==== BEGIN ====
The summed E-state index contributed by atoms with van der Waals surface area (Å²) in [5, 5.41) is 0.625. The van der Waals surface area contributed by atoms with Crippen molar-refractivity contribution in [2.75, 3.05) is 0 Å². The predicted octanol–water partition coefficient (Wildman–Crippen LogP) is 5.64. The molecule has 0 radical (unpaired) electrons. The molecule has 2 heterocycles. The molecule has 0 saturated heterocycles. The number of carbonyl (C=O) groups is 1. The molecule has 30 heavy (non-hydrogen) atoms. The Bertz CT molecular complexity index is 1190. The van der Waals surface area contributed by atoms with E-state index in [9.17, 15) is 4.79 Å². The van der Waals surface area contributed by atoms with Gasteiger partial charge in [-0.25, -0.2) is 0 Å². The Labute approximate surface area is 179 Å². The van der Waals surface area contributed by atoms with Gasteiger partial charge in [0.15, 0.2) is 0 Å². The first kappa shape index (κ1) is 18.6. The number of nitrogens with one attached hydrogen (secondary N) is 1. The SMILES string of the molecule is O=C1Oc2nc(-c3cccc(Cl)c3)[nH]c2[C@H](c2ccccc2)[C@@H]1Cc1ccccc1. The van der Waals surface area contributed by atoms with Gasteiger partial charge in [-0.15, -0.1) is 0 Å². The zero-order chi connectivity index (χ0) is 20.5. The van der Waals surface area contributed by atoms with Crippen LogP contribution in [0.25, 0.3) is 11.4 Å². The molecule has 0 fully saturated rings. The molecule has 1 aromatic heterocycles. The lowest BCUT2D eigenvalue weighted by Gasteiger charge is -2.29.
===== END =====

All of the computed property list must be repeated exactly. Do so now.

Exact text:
The summed E-state index contributed by atoms with van der Waals surface area (Å²) in [5, 5.41) is 0.625. The van der Waals surface area contributed by atoms with Crippen molar-refractivity contribution in [2.75, 3.05) is 0 Å². The predicted octanol–water partition coefficient (Wildman–Crippen LogP) is 5.64. The molecule has 0 radical (unpaired) electrons. The molecule has 2 heterocycles. The molecule has 0 saturated heterocycles. The number of carbonyl (C=O) groups is 1. The molecule has 30 heavy (non-hydrogen) atoms. The Bertz CT molecular complexity index is 1190. The van der Waals surface area contributed by atoms with E-state index in [9.17, 15) is 4.79 Å². The van der Waals surface area contributed by atoms with Gasteiger partial charge in [-0.25, -0.2) is 0 Å². The Labute approximate surface area is 179 Å². The van der Waals surface area contributed by atoms with Gasteiger partial charge in [0.15, 0.2) is 0 Å². The first kappa shape index (κ1) is 18.6. The number of nitrogens with one attached hydrogen (secondary N) is 1. The SMILES string of the molecule is O=C1Oc2nc(-c3cccc(Cl)c3)[nH]c2[C@H](c2ccccc2)[C@@H]1Cc1ccccc1. The van der Waals surface area contributed by atoms with Gasteiger partial charge in [-0.15, -0.1) is 0 Å². The zero-order chi connectivity index (χ0) is 20.5. The van der Waals surface area contributed by atoms with Crippen LogP contribution in [0.25, 0.3) is 11.4 Å². The molecule has 0 fully saturated rings. The molecule has 1 aromatic heterocycles. The lowest BCUT2D eigenvalue weighted by Gasteiger charge is -2.29.